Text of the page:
In winter I can glimpse it through the bare trees, rounding a bend and catching the white light, on its way north to pour into the Etowah River right beside the Indian mounds. It's in no hurry to get there, though. If you're headed up 41 from Acworth to Cartersville, you'll cross over it once and a half-mile later cross over it again. I think I'm safe in supposing that the character of the creek suggested its name.
It's a fine, wide creek. In our early years out here, when Ruthie was 12 or 13, she and I tried to fish it a couple of times. There was a big outcropping of limestone that slowed and deepened the stream, and we sat on the rocks and went at it with worms and Zebcos. I think we caught a couple of little catfish, which, not being sure which of its unfriendly-looking parts inflicted the fatal wound, we were both afraid to touch.
That was a while back. We moved into our little cabin in the woods in the spring of 1995. Not everybody would have wanted to, but Dede hasn't got sick of it yet and Ruthie still seems to like coming home. Ruthie and Ben do, now.
Things do change. A few years ago the county built a water reclamation facility a quarter-mile up the creek. Who knows? Maybe the water flowing past my house today is cleaner now than it's been in decades. What I do know is that every 30 minutes or so, if you're on the back deck, you can hear what sounds like the flushing of the toilet of the titans. Plus, after the leaves fall, our formerly delicious nighttime dark has been blasted by what looks like a small city not a stone's throw away. Across the creek is a 20-acre pasture, from which we can sometimes still hear the lowing of cattle or the muted clacking of the farmer's mowing machine. Now the pasture as been co-opted by a demented person who believes he should fill every evening with the intolerable whine of his radio-controlled model airplanes.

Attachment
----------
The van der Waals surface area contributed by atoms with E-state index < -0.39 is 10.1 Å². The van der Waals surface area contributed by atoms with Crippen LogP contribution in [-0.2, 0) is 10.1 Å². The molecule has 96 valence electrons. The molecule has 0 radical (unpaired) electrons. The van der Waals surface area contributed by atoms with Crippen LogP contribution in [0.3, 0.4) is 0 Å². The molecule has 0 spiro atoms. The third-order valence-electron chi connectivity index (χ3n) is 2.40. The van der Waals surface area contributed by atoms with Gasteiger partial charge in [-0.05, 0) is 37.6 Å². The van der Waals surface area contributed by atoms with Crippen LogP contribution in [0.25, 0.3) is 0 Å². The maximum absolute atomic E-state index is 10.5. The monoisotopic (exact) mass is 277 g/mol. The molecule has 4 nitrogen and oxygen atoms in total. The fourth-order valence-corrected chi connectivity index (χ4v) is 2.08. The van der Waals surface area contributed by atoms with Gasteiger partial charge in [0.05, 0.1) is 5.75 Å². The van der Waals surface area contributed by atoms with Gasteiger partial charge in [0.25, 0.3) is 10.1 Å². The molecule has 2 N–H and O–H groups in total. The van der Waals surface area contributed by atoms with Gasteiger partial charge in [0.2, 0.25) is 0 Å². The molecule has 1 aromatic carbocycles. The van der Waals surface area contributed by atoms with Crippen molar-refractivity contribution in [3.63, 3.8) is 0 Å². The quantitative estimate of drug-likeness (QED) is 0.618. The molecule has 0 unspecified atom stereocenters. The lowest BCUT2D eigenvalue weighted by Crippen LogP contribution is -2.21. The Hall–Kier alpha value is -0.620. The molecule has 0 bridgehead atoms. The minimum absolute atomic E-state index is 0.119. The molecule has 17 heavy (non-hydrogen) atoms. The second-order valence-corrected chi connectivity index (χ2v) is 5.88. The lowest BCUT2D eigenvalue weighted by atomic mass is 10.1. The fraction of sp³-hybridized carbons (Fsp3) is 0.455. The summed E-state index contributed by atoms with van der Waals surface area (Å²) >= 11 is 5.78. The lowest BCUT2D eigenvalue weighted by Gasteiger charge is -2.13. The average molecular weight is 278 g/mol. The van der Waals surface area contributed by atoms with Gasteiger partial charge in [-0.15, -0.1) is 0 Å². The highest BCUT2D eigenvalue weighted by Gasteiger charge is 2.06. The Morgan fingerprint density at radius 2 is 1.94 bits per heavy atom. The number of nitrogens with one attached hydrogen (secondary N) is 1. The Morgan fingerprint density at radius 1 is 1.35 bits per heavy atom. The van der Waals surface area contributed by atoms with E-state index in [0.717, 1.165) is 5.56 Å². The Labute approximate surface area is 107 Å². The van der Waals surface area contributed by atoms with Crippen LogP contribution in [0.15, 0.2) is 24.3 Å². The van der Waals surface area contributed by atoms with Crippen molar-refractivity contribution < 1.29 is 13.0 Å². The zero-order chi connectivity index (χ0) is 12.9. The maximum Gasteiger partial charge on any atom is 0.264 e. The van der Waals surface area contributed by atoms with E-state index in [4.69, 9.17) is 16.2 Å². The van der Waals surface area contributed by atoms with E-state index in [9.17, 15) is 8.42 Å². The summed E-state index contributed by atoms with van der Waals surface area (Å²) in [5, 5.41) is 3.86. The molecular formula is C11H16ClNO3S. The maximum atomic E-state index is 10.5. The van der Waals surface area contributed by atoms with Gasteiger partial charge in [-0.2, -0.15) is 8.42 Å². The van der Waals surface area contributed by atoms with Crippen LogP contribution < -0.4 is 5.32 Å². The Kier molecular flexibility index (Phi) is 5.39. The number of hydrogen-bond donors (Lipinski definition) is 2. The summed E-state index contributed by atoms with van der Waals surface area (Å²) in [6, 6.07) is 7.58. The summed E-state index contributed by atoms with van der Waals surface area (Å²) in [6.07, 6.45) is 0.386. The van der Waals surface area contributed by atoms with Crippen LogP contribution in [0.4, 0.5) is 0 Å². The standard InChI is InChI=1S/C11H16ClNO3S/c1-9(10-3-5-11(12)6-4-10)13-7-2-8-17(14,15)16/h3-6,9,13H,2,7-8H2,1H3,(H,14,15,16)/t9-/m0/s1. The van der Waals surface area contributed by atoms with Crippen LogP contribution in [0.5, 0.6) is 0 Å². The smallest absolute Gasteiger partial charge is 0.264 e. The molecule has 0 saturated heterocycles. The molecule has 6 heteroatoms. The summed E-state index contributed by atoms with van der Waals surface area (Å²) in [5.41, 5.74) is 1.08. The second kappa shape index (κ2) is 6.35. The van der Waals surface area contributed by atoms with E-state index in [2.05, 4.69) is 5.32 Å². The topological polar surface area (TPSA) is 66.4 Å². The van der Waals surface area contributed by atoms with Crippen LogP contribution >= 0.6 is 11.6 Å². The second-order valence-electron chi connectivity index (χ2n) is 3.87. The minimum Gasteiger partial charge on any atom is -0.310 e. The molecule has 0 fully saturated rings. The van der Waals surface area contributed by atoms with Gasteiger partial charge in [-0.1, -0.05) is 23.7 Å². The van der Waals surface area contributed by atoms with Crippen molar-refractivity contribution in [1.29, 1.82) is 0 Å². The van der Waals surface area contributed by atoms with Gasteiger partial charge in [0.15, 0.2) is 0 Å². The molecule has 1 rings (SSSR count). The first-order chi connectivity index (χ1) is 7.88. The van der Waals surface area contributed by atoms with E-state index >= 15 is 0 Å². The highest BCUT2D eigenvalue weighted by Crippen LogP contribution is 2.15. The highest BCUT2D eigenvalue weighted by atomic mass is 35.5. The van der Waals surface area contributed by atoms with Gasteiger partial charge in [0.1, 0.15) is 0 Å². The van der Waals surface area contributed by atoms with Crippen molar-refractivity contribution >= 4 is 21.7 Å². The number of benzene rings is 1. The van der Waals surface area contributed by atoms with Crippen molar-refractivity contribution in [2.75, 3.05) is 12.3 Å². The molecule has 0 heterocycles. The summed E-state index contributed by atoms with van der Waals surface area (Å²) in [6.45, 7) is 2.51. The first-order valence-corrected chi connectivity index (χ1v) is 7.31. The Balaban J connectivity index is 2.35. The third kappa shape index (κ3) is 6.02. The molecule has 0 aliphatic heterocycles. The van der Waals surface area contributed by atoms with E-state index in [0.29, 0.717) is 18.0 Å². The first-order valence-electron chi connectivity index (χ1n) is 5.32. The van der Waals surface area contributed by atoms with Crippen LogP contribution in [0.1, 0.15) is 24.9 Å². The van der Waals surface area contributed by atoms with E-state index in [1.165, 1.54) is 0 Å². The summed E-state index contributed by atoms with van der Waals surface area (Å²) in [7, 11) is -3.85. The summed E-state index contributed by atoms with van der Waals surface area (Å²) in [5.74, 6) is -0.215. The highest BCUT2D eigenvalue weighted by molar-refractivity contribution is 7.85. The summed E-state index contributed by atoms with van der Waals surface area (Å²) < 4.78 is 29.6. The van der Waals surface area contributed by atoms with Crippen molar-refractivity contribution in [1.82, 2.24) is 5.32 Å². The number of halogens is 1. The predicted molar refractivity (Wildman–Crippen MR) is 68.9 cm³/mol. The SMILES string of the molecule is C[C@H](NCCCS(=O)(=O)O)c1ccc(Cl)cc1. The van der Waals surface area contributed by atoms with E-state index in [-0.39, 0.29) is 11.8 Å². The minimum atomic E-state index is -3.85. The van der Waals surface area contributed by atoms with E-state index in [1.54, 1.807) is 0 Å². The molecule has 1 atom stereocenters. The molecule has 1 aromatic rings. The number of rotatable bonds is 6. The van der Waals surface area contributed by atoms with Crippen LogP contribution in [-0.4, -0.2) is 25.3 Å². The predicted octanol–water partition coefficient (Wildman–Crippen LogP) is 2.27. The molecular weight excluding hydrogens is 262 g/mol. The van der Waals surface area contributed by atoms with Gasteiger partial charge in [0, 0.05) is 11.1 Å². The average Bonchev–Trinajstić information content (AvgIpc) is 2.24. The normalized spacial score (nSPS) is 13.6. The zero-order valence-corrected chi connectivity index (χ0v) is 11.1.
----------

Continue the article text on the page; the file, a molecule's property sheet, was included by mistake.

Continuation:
Not saying we've got a whole lot to complain about. Most of the year, like right now, we're enclosed almost to the point of claustrophobia by a deep wood of oak, maple, beech, tulip poplar, sweet gum, and sycamore. Deer, wild turkey, and woodland songbirds inhabit the place. It's still quiet here, and lovely. The kind of place, in other words, that people are going to feel nostalgic about when they're all gone.
Which is going to be the theme of this blog: not just nature, but what's happening to nature, what the human species is doing to the earth, the evidence for and effects of climate change, and the state of denial on the part of politicians and the corporations that own them.
I read and think about these things a lot, and I'm inclined to share.